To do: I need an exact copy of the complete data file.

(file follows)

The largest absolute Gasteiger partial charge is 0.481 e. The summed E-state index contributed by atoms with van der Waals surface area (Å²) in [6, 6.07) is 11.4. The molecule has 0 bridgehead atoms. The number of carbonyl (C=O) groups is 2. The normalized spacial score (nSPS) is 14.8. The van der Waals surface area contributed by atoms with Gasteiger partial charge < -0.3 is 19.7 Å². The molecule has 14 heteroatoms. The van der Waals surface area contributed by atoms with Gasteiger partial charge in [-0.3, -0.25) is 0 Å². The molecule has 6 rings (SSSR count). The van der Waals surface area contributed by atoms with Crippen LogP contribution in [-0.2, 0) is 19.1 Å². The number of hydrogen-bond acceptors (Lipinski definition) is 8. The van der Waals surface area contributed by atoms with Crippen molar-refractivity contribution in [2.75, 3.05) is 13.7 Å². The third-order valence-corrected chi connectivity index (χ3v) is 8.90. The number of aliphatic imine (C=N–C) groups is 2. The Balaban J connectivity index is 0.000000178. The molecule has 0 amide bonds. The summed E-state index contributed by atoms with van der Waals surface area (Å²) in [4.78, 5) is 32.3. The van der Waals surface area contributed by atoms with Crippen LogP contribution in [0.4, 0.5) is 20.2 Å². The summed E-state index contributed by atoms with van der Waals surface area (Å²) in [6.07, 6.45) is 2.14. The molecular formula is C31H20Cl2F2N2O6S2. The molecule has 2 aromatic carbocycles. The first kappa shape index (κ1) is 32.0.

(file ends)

The largest absolute Gasteiger partial charge is 0.481 e. The summed E-state index contributed by atoms with van der Waals surface area (Å²) in [6, 6.07) is 11.4. The molecule has 0 bridgehead atoms. The number of carbonyl (C=O) groups is 2. The normalized spacial score (nSPS) is 14.8. The van der Waals surface area contributed by atoms with Gasteiger partial charge < -0.3 is 19.7 Å². The molecule has 14 heteroatoms. The van der Waals surface area contributed by atoms with Gasteiger partial charge in [-0.3, -0.25) is 0 Å². The molecule has 6 rings (SSSR count). The van der Waals surface area contributed by atoms with Crippen LogP contribution in [-0.2, 0) is 19.1 Å². The number of hydrogen-bond acceptors (Lipinski definition) is 8. The van der Waals surface area contributed by atoms with Crippen molar-refractivity contribution in [2.75, 3.05) is 13.7 Å². The third-order valence-corrected chi connectivity index (χ3v) is 8.90. The number of aliphatic imine (C=N–C) groups is 2. The Balaban J connectivity index is 0.000000178. The molecule has 0 amide bonds. The summed E-state index contributed by atoms with van der Waals surface area (Å²) in [4.78, 5) is 32.3. The van der Waals surface area contributed by atoms with Crippen LogP contribution in [0.4, 0.5) is 20.2 Å². The summed E-state index contributed by atoms with van der Waals surface area (Å²) in [6.07, 6.45) is 2.14. The molecular formula is C31H20Cl2F2N2O6S2. The molecule has 2 aromatic carbocycles. The first kappa shape index (κ1) is 32.0.